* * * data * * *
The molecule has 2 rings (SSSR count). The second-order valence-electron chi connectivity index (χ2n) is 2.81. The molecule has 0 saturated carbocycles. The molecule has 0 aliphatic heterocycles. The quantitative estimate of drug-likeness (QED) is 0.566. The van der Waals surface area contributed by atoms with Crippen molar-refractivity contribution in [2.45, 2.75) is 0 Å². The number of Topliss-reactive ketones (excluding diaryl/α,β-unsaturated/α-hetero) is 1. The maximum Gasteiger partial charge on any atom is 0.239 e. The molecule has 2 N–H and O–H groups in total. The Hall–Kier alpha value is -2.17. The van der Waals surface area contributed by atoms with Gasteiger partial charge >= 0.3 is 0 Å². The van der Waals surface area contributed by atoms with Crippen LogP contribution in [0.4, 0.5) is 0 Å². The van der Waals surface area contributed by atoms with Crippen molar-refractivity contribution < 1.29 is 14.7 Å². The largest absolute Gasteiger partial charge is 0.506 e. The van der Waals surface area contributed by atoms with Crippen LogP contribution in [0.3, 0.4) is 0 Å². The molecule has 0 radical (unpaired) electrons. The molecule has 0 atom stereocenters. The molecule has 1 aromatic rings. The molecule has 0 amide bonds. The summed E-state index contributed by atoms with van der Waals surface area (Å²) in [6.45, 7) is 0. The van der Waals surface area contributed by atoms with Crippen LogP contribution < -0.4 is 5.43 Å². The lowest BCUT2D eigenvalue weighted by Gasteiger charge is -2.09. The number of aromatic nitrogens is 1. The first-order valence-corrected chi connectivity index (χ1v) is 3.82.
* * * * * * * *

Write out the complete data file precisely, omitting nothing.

The molecule has 2 rings (SSSR count). The second-order valence-electron chi connectivity index (χ2n) is 2.81. The molecule has 0 saturated carbocycles. The molecule has 0 aliphatic heterocycles. The quantitative estimate of drug-likeness (QED) is 0.566. The van der Waals surface area contributed by atoms with Crippen molar-refractivity contribution in [2.45, 2.75) is 0 Å². The number of Topliss-reactive ketones (excluding diaryl/α,β-unsaturated/α-hetero) is 1. The maximum Gasteiger partial charge on any atom is 0.239 e. The molecule has 2 N–H and O–H groups in total. The Hall–Kier alpha value is -2.17. The van der Waals surface area contributed by atoms with Gasteiger partial charge >= 0.3 is 0 Å². The van der Waals surface area contributed by atoms with Crippen LogP contribution in [0.4, 0.5) is 0 Å². The van der Waals surface area contributed by atoms with Crippen molar-refractivity contribution < 1.29 is 14.7 Å². The largest absolute Gasteiger partial charge is 0.506 e. The van der Waals surface area contributed by atoms with Crippen LogP contribution in [0.3, 0.4) is 0 Å². The molecule has 0 radical (unpaired) electrons. The molecule has 0 atom stereocenters. The molecule has 1 aromatic rings. The molecule has 0 amide bonds. The summed E-state index contributed by atoms with van der Waals surface area (Å²) in [6.45, 7) is 0. The van der Waals surface area contributed by atoms with Crippen LogP contribution < -0.4 is 5.43 Å². The lowest BCUT2D eigenvalue weighted by Gasteiger charge is -2.09. The number of aromatic nitrogens is 1. The first-order valence-corrected chi connectivity index (χ1v) is 3.82.